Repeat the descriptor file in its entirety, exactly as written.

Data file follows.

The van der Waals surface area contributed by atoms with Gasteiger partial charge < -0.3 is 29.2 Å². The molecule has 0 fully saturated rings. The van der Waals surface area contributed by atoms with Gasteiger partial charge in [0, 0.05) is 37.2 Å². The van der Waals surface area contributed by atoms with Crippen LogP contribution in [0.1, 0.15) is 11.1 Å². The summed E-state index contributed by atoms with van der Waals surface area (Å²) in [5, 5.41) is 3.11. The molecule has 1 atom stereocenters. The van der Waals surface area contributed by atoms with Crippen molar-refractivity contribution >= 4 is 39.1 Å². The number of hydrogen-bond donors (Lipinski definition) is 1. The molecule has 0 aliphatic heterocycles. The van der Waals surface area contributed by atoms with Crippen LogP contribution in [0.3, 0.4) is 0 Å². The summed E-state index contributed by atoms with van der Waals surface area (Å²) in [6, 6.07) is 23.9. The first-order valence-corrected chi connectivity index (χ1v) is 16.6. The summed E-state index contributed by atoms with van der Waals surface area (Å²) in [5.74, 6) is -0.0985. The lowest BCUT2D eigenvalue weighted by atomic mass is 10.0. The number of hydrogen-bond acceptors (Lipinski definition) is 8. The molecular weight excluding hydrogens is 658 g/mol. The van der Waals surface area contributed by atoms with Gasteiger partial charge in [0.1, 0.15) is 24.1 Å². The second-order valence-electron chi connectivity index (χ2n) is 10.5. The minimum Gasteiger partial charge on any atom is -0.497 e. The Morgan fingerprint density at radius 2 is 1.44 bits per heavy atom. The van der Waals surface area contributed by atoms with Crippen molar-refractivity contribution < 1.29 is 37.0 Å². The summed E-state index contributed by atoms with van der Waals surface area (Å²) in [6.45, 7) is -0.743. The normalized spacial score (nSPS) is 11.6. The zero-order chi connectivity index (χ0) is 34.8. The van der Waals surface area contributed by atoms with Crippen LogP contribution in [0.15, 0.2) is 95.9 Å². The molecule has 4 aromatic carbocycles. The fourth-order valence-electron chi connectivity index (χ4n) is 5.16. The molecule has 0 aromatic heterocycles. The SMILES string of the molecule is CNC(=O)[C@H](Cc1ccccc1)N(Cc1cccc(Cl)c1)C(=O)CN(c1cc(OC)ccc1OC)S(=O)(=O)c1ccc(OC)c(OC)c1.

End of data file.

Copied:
The van der Waals surface area contributed by atoms with Gasteiger partial charge < -0.3 is 29.2 Å². The molecule has 0 fully saturated rings. The van der Waals surface area contributed by atoms with Gasteiger partial charge in [0, 0.05) is 37.2 Å². The van der Waals surface area contributed by atoms with Crippen LogP contribution in [0.1, 0.15) is 11.1 Å². The summed E-state index contributed by atoms with van der Waals surface area (Å²) in [5, 5.41) is 3.11. The molecule has 1 atom stereocenters. The van der Waals surface area contributed by atoms with Crippen molar-refractivity contribution >= 4 is 39.1 Å². The number of hydrogen-bond donors (Lipinski definition) is 1. The molecule has 0 aliphatic heterocycles. The van der Waals surface area contributed by atoms with Crippen LogP contribution in [0.3, 0.4) is 0 Å². The summed E-state index contributed by atoms with van der Waals surface area (Å²) in [6, 6.07) is 23.9. The first-order valence-corrected chi connectivity index (χ1v) is 16.6. The summed E-state index contributed by atoms with van der Waals surface area (Å²) in [5.74, 6) is -0.0985. The lowest BCUT2D eigenvalue weighted by atomic mass is 10.0. The number of hydrogen-bond acceptors (Lipinski definition) is 8. The molecular weight excluding hydrogens is 658 g/mol. The van der Waals surface area contributed by atoms with Gasteiger partial charge in [0.1, 0.15) is 24.1 Å². The second-order valence-electron chi connectivity index (χ2n) is 10.5. The minimum Gasteiger partial charge on any atom is -0.497 e. The Morgan fingerprint density at radius 2 is 1.44 bits per heavy atom. The van der Waals surface area contributed by atoms with Crippen molar-refractivity contribution < 1.29 is 37.0 Å². The summed E-state index contributed by atoms with van der Waals surface area (Å²) in [6.45, 7) is -0.743. The normalized spacial score (nSPS) is 11.6. The zero-order chi connectivity index (χ0) is 34.8. The van der Waals surface area contributed by atoms with Crippen LogP contribution in [0.15, 0.2) is 95.9 Å². The molecule has 4 aromatic carbocycles. The fourth-order valence-electron chi connectivity index (χ4n) is 5.16. The molecule has 0 aromatic heterocycles. The SMILES string of the molecule is CNC(=O)[C@H](Cc1ccccc1)N(Cc1cccc(Cl)c1)C(=O)CN(c1cc(OC)ccc1OC)S(=O)(=O)c1ccc(OC)c(OC)c1.